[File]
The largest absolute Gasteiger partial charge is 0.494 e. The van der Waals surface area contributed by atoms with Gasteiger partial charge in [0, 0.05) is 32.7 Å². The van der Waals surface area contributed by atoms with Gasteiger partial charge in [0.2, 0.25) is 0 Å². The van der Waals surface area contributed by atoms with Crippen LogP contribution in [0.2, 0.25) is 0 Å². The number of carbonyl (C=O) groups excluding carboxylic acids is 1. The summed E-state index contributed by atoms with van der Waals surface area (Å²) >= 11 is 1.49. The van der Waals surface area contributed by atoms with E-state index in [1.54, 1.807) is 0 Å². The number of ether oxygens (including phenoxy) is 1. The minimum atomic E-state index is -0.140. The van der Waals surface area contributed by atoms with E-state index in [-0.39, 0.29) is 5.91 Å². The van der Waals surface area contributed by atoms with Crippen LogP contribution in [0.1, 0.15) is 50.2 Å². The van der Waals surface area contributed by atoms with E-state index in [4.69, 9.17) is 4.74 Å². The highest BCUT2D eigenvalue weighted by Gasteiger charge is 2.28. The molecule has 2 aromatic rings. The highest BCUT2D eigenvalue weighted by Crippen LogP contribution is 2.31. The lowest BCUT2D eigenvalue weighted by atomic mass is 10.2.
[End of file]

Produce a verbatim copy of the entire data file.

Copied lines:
The largest absolute Gasteiger partial charge is 0.494 e. The van der Waals surface area contributed by atoms with Gasteiger partial charge in [0, 0.05) is 32.7 Å². The van der Waals surface area contributed by atoms with Gasteiger partial charge in [0.2, 0.25) is 0 Å². The van der Waals surface area contributed by atoms with Crippen LogP contribution in [0.2, 0.25) is 0 Å². The number of carbonyl (C=O) groups excluding carboxylic acids is 1. The summed E-state index contributed by atoms with van der Waals surface area (Å²) >= 11 is 1.49. The van der Waals surface area contributed by atoms with E-state index in [1.54, 1.807) is 0 Å². The number of ether oxygens (including phenoxy) is 1. The minimum atomic E-state index is -0.140. The van der Waals surface area contributed by atoms with E-state index in [-0.39, 0.29) is 5.91 Å². The van der Waals surface area contributed by atoms with Crippen LogP contribution in [0.1, 0.15) is 50.2 Å². The van der Waals surface area contributed by atoms with E-state index in [4.69, 9.17) is 4.74 Å². The highest BCUT2D eigenvalue weighted by Gasteiger charge is 2.28. The molecule has 2 aromatic rings. The highest BCUT2D eigenvalue weighted by Crippen LogP contribution is 2.31. The lowest BCUT2D eigenvalue weighted by atomic mass is 10.2.